All material subject to strictly enforced copyright laws. © 2022 ITR is part of the Euromoney Institutional Investor PLC group.

DAC7 adds reporting obligations for EU digital platform operators

Sponsored by

Sponsored_Firms_piper.png
building-79221-1280.jpg

Daan Arends, Wouter Kolkman and Jesse Peeters of DLA Piper Netherlands consider the impact of the latest EU directive on administrative cooperation in the field of taxation (DAC7), and explain how companies should prepare.

On March 22 2021, the Council of the European Union adopted Directive 2021/514 amending Council Directive 2011/16/EU on administrative cooperation in the field of taxation (DAC7). DAC7 introduces a new reporting obligation for digital platform operators that conduct business in the EU. 

In addition, the capabilities of exchange of information (EOI) between EU member states is enhanced. It is anticipated that DAC7 will become effective from January 1 2023, making it mandatory for digital platform operators to report information on the sales of certain types of goods and services on their platform. 

Digital platform operators that fall under the scope of DAC7 

The obligations under DAC7 apply to a broad range of digital platform operators:

  • Those that operate a digital platform that is accessible to users and sellers for the sale of goods and certain types of services. (The definition of platform encompasses both websites and mobile phone applications);

  • Those that have a legal or commercial presence in EU; and

  • Those whose platform is used by sellers for carrying out a ‘relevant activity’.

The reporting obligations of DAC7 only apply to (i) platform operators that are tax-resident or established in the EU (either by incorporation or permanent establishment), and (ii) foreign platform operators that perform commercial activities in the EU but do not have any legal or tax presence in the EU.

Platform operators only have a reporting obligation if their platform is used by sellers for carrying out a relevant activity. These sellers are known as reportable sellers. A relevant activity is defined as carrying out the following activities:

  • The rental of immovable property, including both residential and commercial property, as well as any other immovable property and parking spaces;

  • A Personal Service (time- or task-based work performed by one or more individuals, carried out at the request of a user, either online or physically offline after having been facilitated via a platform);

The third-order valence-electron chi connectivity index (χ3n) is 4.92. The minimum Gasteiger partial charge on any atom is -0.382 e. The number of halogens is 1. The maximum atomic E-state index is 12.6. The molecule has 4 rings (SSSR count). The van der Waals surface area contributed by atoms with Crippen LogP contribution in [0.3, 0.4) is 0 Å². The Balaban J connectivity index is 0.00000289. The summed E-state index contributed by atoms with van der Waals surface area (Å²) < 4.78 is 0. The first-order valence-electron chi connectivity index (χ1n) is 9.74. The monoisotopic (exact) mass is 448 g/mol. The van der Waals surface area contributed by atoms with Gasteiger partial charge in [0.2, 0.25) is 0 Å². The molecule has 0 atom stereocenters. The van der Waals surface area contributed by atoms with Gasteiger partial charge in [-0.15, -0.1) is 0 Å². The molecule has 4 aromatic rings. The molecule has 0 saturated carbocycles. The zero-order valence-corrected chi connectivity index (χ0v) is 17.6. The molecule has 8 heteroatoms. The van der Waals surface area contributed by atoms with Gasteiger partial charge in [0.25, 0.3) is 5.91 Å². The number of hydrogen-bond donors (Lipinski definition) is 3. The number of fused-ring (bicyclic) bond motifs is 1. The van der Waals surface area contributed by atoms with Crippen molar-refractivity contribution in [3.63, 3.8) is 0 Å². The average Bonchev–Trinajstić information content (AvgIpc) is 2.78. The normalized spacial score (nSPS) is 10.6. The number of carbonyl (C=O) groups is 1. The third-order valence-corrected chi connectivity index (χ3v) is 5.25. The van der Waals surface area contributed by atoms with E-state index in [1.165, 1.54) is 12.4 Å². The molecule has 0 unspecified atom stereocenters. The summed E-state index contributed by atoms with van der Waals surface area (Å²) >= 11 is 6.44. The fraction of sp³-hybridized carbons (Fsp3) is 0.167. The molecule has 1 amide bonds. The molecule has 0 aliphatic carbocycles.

• The sale of goods; or

  • The rental of any mode of transport.

Digital platform operators falling under DAC7 rules are qualified as ‘reportable platform operators’. 

Digital platform operators established in a jurisdiction outside the EU which has reporting obligations equivalent to the DAC7 rules are exempt from reporting under DAC7. The European Commission will publish a list of jurisdictions that it considers to have equivalent reporting obligations.

Reporting obligations under DAC7

Reporting platform operators first need to obtain information from the sellers active on their platform to identify which of them qualify as reportable sellers. The reporting platform operator then needs to verify whether the information provided by sellers is reliable and correct. 

Once a reporting platform operator has identified the reportable sellers, it must collect and provide the following information to the competent authority of the member state in which the reportable seller is resident:

  • Sufficient information on reportable sellers so that local authorities can identify them. This includes the full name of the seller, the primary address or place of establishment, the tax and VAT ID numbers, and business registration number; and

  • The income earned by reportable sellers by using the platform, as well as other relevant information. This could include a description of each relevant activity, and the fees or commissions charged to reportable sellers. Where the reportable seller leases immovable property through the platform, the reporting platform operator needs to provide information that allows the authorities to identify the immovable property (such as the address, property registration number, and type of property listing) and the number of days for which the property was rented.